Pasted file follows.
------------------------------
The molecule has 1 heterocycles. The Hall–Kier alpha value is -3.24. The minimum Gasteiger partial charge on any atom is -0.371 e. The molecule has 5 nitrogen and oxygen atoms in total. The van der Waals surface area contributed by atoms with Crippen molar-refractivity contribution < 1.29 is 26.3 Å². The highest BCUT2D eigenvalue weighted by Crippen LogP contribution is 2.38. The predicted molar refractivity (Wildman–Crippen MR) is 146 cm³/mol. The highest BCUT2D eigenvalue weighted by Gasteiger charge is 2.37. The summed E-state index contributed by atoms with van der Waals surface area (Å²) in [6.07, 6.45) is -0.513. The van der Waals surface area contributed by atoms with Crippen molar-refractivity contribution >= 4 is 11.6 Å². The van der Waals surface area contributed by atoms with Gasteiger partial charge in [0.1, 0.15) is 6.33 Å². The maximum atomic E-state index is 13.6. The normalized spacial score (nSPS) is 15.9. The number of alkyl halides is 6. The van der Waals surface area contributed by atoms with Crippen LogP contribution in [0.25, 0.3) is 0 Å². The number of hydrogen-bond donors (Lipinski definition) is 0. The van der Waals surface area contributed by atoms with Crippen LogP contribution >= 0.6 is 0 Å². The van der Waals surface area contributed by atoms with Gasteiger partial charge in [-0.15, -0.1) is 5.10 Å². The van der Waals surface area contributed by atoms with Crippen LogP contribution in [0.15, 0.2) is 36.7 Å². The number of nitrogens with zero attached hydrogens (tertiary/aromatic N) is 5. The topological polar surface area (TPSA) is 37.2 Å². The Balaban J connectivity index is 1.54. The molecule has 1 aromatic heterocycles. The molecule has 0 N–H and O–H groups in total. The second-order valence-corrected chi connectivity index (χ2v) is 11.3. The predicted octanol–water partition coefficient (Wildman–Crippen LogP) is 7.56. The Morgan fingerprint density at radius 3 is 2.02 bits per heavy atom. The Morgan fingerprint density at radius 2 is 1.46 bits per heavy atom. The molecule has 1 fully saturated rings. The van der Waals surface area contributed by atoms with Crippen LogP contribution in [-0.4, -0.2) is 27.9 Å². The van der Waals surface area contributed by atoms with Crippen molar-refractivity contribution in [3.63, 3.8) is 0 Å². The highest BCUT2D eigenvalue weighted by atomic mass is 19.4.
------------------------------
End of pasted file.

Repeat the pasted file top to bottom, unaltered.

The molecule has 1 heterocycles. The Hall–Kier alpha value is -3.24. The minimum Gasteiger partial charge on any atom is -0.371 e. The molecule has 5 nitrogen and oxygen atoms in total. The van der Waals surface area contributed by atoms with Crippen molar-refractivity contribution < 1.29 is 26.3 Å². The highest BCUT2D eigenvalue weighted by Crippen LogP contribution is 2.38. The predicted molar refractivity (Wildman–Crippen MR) is 146 cm³/mol. The highest BCUT2D eigenvalue weighted by Gasteiger charge is 2.37. The summed E-state index contributed by atoms with van der Waals surface area (Å²) in [6.07, 6.45) is -0.513. The van der Waals surface area contributed by atoms with Crippen molar-refractivity contribution >= 4 is 11.6 Å². The van der Waals surface area contributed by atoms with Gasteiger partial charge in [0.1, 0.15) is 6.33 Å². The maximum atomic E-state index is 13.6. The normalized spacial score (nSPS) is 15.9. The number of alkyl halides is 6. The van der Waals surface area contributed by atoms with Crippen LogP contribution in [0.25, 0.3) is 0 Å². The number of hydrogen-bond donors (Lipinski definition) is 0. The van der Waals surface area contributed by atoms with Crippen LogP contribution >= 0.6 is 0 Å². The van der Waals surface area contributed by atoms with Gasteiger partial charge in [-0.15, -0.1) is 5.10 Å². The van der Waals surface area contributed by atoms with Crippen LogP contribution in [0.15, 0.2) is 36.7 Å². The number of nitrogens with zero attached hydrogens (tertiary/aromatic N) is 5. The topological polar surface area (TPSA) is 37.2 Å². The Balaban J connectivity index is 1.54. The molecule has 1 aromatic heterocycles. The molecule has 0 N–H and O–H groups in total. The second-order valence-corrected chi connectivity index (χ2v) is 11.3. The predicted octanol–water partition coefficient (Wildman–Crippen LogP) is 7.56. The Morgan fingerprint density at radius 3 is 2.02 bits per heavy atom. The Morgan fingerprint density at radius 2 is 1.46 bits per heavy atom. The molecule has 1 fully saturated rings. The van der Waals surface area contributed by atoms with Crippen LogP contribution in [-0.4, -0.2) is 27.9 Å². The van der Waals surface area contributed by atoms with Crippen molar-refractivity contribution in [3.63, 3.8) is 0 Å². The highest BCUT2D eigenvalue weighted by atomic mass is 19.4.